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April 2010 Issue

St. Baldwicks
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Medical Students Boldly Go Bald for St. Baldrick's Cancer Fundraiser

By Angela Koenig
Published April 2010

It’s only hair, right? Perhaps in theory—especially when you’re shaving it all off for a great cause—but there was still an element of anxiety as UC College of Medicine students lined up March 12 to go bald for the St. Baldrick’s Foundation pediatric cancer fundraiser.

Named for a fusion of "St. Patrick’s Day” and "bald,” the St. Baldrick’s Foundation coordinates worldwide head-shaving events to raise money for childhood cancer research. The UC event was coordinated by medical students in the pediatrics and oncology clubs.

More than 50 medical students and their supporters raised approximately $19,000 through sponsorships.

"It’s not as bad as I thought it would be. It’s really weird but it’s kind of fun to touch,” Jennifer Kirsop remarked after her "barber,” Laura Wexler, MD, professor of cardiology and senior associate dean of student affairs, sheared off Kirsop’s long locks.

Says Wexler: "I think we underestimate the degree to which hair is an important part of our identity. This shows solidarity for people on chemo; you get into their experience, into their space.”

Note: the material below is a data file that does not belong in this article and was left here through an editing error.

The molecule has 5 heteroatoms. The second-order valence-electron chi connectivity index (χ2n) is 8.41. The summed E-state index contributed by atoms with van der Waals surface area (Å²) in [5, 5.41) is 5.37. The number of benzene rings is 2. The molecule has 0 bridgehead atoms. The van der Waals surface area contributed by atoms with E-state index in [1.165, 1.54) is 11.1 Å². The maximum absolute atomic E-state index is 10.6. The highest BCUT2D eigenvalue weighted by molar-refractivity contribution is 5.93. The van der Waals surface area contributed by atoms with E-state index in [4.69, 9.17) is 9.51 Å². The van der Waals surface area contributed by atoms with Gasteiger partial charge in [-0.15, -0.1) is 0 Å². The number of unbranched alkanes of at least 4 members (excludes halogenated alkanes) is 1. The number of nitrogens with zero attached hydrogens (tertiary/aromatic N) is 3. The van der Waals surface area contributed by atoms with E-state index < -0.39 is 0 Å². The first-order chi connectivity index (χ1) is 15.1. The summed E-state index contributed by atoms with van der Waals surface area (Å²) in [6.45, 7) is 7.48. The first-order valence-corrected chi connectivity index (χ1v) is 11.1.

Kirsop was one of three female first-year students, including Wendy Chen and Reema Sultan, who went bald for the St. Baldrick’s cause and also donated their hair to nonprofits that make real hair wigs for cancer patients.

"I’m going to miss my hair but if I didn’t then it wouldn’t be a sacrifice,” Kirsop added.

The event was especially significant for their fellow medical student Matt Wilkening, whose son Eli, 3, was diagnosed with acute lymphoblastic leukemia in April 2008. Eli is now in remission, but Wilkening is still committed to raising pediatric awareness.

"‘No Slack,’ that’s our slogan when it comes to pediatric cancer,” says Wilkening.

Since 2000, St. Baldrick’s has raised more than $69 million by hosting more than 2,500 events and shaving more than 108,000 heads in 24 countries and all 50 states and the District of Columbia.

Each year, 160,000 children across the globe are diagnosed with cancer.

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